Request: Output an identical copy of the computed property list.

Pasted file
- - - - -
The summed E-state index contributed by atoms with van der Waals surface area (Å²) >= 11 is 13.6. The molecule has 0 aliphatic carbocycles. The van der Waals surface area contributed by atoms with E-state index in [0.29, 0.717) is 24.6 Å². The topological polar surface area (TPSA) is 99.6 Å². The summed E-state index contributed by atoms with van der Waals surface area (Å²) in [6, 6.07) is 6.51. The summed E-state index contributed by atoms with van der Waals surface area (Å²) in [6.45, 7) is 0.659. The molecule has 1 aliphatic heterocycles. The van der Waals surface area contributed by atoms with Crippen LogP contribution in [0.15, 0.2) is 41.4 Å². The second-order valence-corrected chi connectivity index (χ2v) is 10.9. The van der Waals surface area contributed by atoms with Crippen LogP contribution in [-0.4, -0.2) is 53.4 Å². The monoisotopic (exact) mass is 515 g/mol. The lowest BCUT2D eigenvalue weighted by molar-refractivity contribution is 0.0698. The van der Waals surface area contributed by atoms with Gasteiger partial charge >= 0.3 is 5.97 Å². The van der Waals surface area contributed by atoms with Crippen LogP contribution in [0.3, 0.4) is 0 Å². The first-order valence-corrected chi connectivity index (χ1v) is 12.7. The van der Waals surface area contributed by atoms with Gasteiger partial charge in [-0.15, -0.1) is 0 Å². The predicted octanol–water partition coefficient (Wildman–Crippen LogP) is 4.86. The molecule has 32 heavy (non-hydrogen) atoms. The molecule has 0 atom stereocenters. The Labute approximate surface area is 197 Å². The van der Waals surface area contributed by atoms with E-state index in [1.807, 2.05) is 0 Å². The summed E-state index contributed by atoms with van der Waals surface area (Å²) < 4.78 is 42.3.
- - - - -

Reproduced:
The summed E-state index contributed by atoms with van der Waals surface area (Å²) >= 11 is 13.6. The molecule has 0 aliphatic carbocycles. The van der Waals surface area contributed by atoms with E-state index in [0.29, 0.717) is 24.6 Å². The topological polar surface area (TPSA) is 99.6 Å². The summed E-state index contributed by atoms with van der Waals surface area (Å²) in [6, 6.07) is 6.51. The summed E-state index contributed by atoms with van der Waals surface area (Å²) in [6.45, 7) is 0.659. The molecule has 1 aliphatic heterocycles. The van der Waals surface area contributed by atoms with Crippen LogP contribution in [0.15, 0.2) is 41.4 Å². The second-order valence-corrected chi connectivity index (χ2v) is 10.9. The van der Waals surface area contributed by atoms with Crippen LogP contribution in [-0.4, -0.2) is 53.4 Å². The monoisotopic (exact) mass is 515 g/mol. The lowest BCUT2D eigenvalue weighted by molar-refractivity contribution is 0.0698. The van der Waals surface area contributed by atoms with Gasteiger partial charge >= 0.3 is 5.97 Å². The van der Waals surface area contributed by atoms with Crippen LogP contribution in [0.3, 0.4) is 0 Å². The first-order valence-corrected chi connectivity index (χ1v) is 12.7. The van der Waals surface area contributed by atoms with Gasteiger partial charge in [-0.15, -0.1) is 0 Å². The predicted octanol–water partition coefficient (Wildman–Crippen LogP) is 4.86. The molecule has 32 heavy (non-hydrogen) atoms. The molecule has 0 atom stereocenters. The Labute approximate surface area is 197 Å². The van der Waals surface area contributed by atoms with E-state index in [1.807, 2.05) is 0 Å². The summed E-state index contributed by atoms with van der Waals surface area (Å²) < 4.78 is 42.3.